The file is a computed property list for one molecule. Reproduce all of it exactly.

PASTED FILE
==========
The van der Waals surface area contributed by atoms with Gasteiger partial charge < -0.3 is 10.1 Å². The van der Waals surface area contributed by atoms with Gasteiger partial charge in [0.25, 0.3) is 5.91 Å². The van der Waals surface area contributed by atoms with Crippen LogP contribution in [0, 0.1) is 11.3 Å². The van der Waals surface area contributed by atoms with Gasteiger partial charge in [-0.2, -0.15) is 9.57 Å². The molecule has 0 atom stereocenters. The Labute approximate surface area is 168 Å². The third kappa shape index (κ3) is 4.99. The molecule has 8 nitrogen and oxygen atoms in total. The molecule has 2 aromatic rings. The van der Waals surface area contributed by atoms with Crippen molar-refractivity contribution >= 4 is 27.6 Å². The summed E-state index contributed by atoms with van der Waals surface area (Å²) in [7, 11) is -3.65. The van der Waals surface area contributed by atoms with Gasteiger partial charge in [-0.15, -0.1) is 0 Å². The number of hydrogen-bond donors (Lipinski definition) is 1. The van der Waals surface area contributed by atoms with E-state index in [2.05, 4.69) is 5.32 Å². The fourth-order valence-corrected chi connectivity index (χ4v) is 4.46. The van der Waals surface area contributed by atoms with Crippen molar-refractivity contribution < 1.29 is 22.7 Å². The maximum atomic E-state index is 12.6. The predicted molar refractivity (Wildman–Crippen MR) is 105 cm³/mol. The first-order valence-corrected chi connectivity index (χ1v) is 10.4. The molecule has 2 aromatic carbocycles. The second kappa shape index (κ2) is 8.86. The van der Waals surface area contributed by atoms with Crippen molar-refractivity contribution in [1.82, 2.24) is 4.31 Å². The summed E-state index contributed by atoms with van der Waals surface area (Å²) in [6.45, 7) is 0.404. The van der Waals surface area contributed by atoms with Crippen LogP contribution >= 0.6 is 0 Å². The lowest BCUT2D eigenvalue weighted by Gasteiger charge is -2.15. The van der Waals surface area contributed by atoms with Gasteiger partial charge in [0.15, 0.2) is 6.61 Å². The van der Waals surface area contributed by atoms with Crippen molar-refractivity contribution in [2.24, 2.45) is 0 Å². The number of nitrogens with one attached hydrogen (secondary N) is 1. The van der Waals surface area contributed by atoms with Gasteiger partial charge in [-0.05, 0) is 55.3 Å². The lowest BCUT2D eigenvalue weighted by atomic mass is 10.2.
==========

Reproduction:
The van der Waals surface area contributed by atoms with Gasteiger partial charge < -0.3 is 10.1 Å². The van der Waals surface area contributed by atoms with Gasteiger partial charge in [0.25, 0.3) is 5.91 Å². The van der Waals surface area contributed by atoms with Crippen LogP contribution in [0, 0.1) is 11.3 Å². The van der Waals surface area contributed by atoms with Gasteiger partial charge in [-0.2, -0.15) is 9.57 Å². The molecule has 0 atom stereocenters. The Labute approximate surface area is 168 Å². The third kappa shape index (κ3) is 4.99. The molecule has 8 nitrogen and oxygen atoms in total. The molecule has 2 aromatic rings. The van der Waals surface area contributed by atoms with Crippen molar-refractivity contribution >= 4 is 27.6 Å². The summed E-state index contributed by atoms with van der Waals surface area (Å²) in [7, 11) is -3.65. The van der Waals surface area contributed by atoms with Gasteiger partial charge in [-0.15, -0.1) is 0 Å². The number of hydrogen-bond donors (Lipinski definition) is 1. The van der Waals surface area contributed by atoms with E-state index in [2.05, 4.69) is 5.32 Å². The fourth-order valence-corrected chi connectivity index (χ4v) is 4.46. The van der Waals surface area contributed by atoms with Crippen molar-refractivity contribution < 1.29 is 22.7 Å². The maximum atomic E-state index is 12.6. The predicted molar refractivity (Wildman–Crippen MR) is 105 cm³/mol. The first-order valence-corrected chi connectivity index (χ1v) is 10.4. The molecule has 2 aromatic carbocycles. The second kappa shape index (κ2) is 8.86. The van der Waals surface area contributed by atoms with Crippen molar-refractivity contribution in [1.82, 2.24) is 4.31 Å². The summed E-state index contributed by atoms with van der Waals surface area (Å²) in [6.45, 7) is 0.404. The van der Waals surface area contributed by atoms with Crippen LogP contribution >= 0.6 is 0 Å². The lowest BCUT2D eigenvalue weighted by Gasteiger charge is -2.15. The van der Waals surface area contributed by atoms with Gasteiger partial charge in [0.15, 0.2) is 6.61 Å². The van der Waals surface area contributed by atoms with Crippen molar-refractivity contribution in [2.24, 2.45) is 0 Å². The number of nitrogens with one attached hydrogen (secondary N) is 1. The van der Waals surface area contributed by atoms with Gasteiger partial charge in [-0.05, 0) is 55.3 Å². The lowest BCUT2D eigenvalue weighted by atomic mass is 10.2.